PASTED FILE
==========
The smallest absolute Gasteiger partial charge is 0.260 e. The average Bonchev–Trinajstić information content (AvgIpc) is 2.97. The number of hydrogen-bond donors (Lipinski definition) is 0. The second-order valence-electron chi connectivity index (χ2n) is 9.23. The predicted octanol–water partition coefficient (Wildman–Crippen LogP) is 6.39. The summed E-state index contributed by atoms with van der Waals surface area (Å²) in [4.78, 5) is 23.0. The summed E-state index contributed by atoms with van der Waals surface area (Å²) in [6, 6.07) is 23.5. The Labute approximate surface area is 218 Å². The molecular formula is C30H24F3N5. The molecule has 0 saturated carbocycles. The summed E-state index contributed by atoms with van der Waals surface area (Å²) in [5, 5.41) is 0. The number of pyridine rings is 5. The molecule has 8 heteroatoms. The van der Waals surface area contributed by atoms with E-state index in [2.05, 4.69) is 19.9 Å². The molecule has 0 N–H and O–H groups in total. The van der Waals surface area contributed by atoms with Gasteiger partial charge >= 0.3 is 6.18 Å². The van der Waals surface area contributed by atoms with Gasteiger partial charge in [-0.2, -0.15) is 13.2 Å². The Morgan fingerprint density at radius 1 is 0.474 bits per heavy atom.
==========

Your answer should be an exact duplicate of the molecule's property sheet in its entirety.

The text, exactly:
The smallest absolute Gasteiger partial charge is 0.260 e. The average Bonchev–Trinajstić information content (AvgIpc) is 2.97. The number of hydrogen-bond donors (Lipinski definition) is 0. The second-order valence-electron chi connectivity index (χ2n) is 9.23. The predicted octanol–water partition coefficient (Wildman–Crippen LogP) is 6.39. The summed E-state index contributed by atoms with van der Waals surface area (Å²) in [4.78, 5) is 23.0. The summed E-state index contributed by atoms with van der Waals surface area (Å²) in [6, 6.07) is 23.5. The Labute approximate surface area is 218 Å². The molecular formula is C30H24F3N5. The molecule has 0 saturated carbocycles. The summed E-state index contributed by atoms with van der Waals surface area (Å²) in [5, 5.41) is 0. The number of pyridine rings is 5. The molecule has 8 heteroatoms. The van der Waals surface area contributed by atoms with E-state index in [2.05, 4.69) is 19.9 Å². The molecule has 0 N–H and O–H groups in total. The van der Waals surface area contributed by atoms with Gasteiger partial charge >= 0.3 is 6.18 Å². The van der Waals surface area contributed by atoms with Gasteiger partial charge in [-0.2, -0.15) is 13.2 Å². The Morgan fingerprint density at radius 1 is 0.474 bits per heavy atom.